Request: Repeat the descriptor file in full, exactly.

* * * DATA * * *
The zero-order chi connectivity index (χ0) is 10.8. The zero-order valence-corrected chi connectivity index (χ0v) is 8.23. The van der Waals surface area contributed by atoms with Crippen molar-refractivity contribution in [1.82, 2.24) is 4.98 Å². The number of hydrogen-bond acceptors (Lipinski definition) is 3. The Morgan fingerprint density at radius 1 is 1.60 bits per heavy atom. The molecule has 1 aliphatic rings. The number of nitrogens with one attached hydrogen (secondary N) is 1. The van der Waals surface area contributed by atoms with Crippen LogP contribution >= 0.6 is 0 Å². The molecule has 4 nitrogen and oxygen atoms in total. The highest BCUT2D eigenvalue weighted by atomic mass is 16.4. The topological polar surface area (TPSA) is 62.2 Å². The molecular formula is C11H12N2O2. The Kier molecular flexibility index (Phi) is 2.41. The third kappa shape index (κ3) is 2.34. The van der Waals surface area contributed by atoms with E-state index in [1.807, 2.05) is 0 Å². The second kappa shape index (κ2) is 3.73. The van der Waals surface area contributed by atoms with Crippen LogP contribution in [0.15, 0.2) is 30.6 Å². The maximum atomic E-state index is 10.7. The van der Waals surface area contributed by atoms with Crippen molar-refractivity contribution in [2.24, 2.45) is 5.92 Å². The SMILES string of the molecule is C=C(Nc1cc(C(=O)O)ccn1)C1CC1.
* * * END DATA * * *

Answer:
The zero-order chi connectivity index (χ0) is 10.8. The zero-order valence-corrected chi connectivity index (χ0v) is 8.23. The van der Waals surface area contributed by atoms with Crippen molar-refractivity contribution in [1.82, 2.24) is 4.98 Å². The number of hydrogen-bond acceptors (Lipinski definition) is 3. The Morgan fingerprint density at radius 1 is 1.60 bits per heavy atom. The molecule has 1 aliphatic rings. The number of nitrogens with one attached hydrogen (secondary N) is 1. The van der Waals surface area contributed by atoms with Crippen LogP contribution >= 0.6 is 0 Å². The molecule has 4 nitrogen and oxygen atoms in total. The highest BCUT2D eigenvalue weighted by atomic mass is 16.4. The topological polar surface area (TPSA) is 62.2 Å². The molecular formula is C11H12N2O2. The Kier molecular flexibility index (Phi) is 2.41. The third kappa shape index (κ3) is 2.34. The van der Waals surface area contributed by atoms with E-state index in [1.807, 2.05) is 0 Å². The second kappa shape index (κ2) is 3.73. The van der Waals surface area contributed by atoms with Crippen LogP contribution in [0.15, 0.2) is 30.6 Å². The maximum atomic E-state index is 10.7. The van der Waals surface area contributed by atoms with Crippen molar-refractivity contribution in [2.24, 2.45) is 5.92 Å². The SMILES string of the molecule is C=C(Nc1cc(C(=O)O)ccn1)C1CC1.